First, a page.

Go Big or Go Home

“Go Big or Go Home.” I hate this phrase. But this comic made me realize it’s less intimidating than it sounds.  Of course you can just go home! You don’t have to fight every battle. Sometimes it’s smarter not to go at all.

PvP: Hard to Do Well

PvP is a great example: if you’re going to have PvP in your game, it’s going to suck unless you Go Big. You need to invest a lot of time and thought and effort into it. If you don’t, you shouldn’t even bother: the PvP will be unappealing and it will hurt the rest of the game in the attempt.

That’s why my MMO “Gorgon” has no PvP. I can’t afford to “Go Big” on PvP. It’s not something I have any expertise in creating, it’s not something I particularly enjoy in an MMO… so it ended up being cut out of the schedule entirely. This will limit my audience, but that’s okay. I can’t make a game for everyone.

(Hey, I guess cutting features isn’t that hard after all! As long as they aren’t features you’re personally excited about…)

Item Systems: Hard to Do Well

In the discussion about item decay, it was pointed out that item decay is hard to do well. This is very true. I’d go so far as to say treasure systems in general are hard to do well. Most MMOs, including WoW, have rather boring item systems that don’t try very hard. They aren’t the heart of the game. A game like Diablo 2, on the other hand, where the item system is a large part of the game itself, tries very hard indeed.

A great item system requires random loot in many varieties, interesting trade-offs that are nonetheless easy to understand, the ability to customize and enhance your items, and a built in reason to keep looking for more loot. This is a very tall order. It’s easy to say you’re gonna do that, but it takes an incredibly long time to get the details right.

My current feeling is that I have to “Go Big” on my item/treasure system because the game has so many non-combat mechanics. All my systems need to feed into each other in intricate ways. Mushroom farmers, animal skinners, herbalists, necromancers, geologists — they’re all collecting or generating “stuff”, and it’s not always going to be directly useful to the skill they got it from.

At the moment, I think the item system ties the game mechanics together, so it needs to be deep… really deep. But I know firsthand how long that will really take to make happen, and I know it will be quite difficult to pull off.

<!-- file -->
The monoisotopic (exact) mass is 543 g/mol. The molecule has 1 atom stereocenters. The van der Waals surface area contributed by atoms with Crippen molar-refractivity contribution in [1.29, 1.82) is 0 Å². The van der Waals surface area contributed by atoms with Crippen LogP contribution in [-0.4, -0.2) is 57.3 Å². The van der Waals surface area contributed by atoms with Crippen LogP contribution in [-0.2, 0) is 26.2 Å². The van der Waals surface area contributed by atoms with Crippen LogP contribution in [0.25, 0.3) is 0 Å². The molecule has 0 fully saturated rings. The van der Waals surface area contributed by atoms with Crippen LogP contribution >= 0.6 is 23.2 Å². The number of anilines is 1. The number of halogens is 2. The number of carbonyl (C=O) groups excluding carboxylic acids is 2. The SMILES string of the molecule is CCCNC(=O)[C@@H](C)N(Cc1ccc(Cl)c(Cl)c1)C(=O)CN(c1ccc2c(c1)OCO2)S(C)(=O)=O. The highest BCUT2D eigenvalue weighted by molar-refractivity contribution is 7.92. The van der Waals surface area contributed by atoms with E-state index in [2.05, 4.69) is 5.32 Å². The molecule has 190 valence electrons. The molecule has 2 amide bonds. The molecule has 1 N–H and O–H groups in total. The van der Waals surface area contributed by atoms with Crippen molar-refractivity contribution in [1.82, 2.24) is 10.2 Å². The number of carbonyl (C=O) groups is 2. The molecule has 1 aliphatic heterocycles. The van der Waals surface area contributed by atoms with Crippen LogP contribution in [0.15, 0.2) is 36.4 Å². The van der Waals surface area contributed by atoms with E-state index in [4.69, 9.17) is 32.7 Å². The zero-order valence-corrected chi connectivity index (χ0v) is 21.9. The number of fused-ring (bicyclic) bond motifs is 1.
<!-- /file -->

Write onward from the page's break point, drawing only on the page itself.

Trade-Offs: Short-term vs. Long-term

Whenever I spend a day designing a system, that’s a day that I didn’t code a game mechanic or create a new quest or write a new NPC’s dialog. Being just one guy means no delegation of responsibilities. So can I really afford to “go big” on my item system? Well, not nearly as big as I want to.

But I also really hate the idea of launching the game without a robust item system — because that’s not something you can patch in later. I could launch with very little content and patch content in later (assuming the lack of content doesn’t kill the game outright). But the big-ticket game systems, like PvP or complex item systems, don’t get to change that much later, especially if your game is centered around emergent gameplay like mine is. Changing something so fundamental will alter everything, and players don’t generally enjoy this, because it destroys everybody’s game knowledge and treats them like paying beta-testers.

what I’m really deciding is: how good can my game ultimately be? When I examine each game system, I ask myself: “If the game is successful and gets thousands of paying players, am I going to hate myself for not having implemented this before the game launched?”

Go Big or Go Inevitably Sad But What Can You Do

Unfortunately, that doesn’t narrow it down enough. In my game, I want to focus on the skill system, the item system, the combat mechanics, and the NPC interaction system. If I short-change any one of these areas, I’ll be sad later. But I can’t give all four of these areas the attention they deserve.

This is a place where having a producer would be helpful: someone who could see the forest for the trees and help me decide how to spend my resources best.

I’ve talked about this problem many times on the blog: designers can’t make the best choices for the long-term when they get too invested in their game. And I’m just as susceptible to this as anyone else.

My natural inclination is to say “all four of those systems are critical. I just have to do them all to 100% perfection!” But were I to succumb to that, the game would fail. I don’t have time to implement all of those, and even if I did, it would mean the game lacked content or critical infrastructure. Something precious to me has to get cut. Many things, actually.

Seek External Help

At least I realize that I’m not able to make the best decisions in this case. So I’m not going to work on any of these systems this week: I’m going to code some other things to get my mind to switch gears. Then I’ll sit down with Sandra and pitch the problems in detail, discuss the exact plan, and get her to help me figure out what to cut.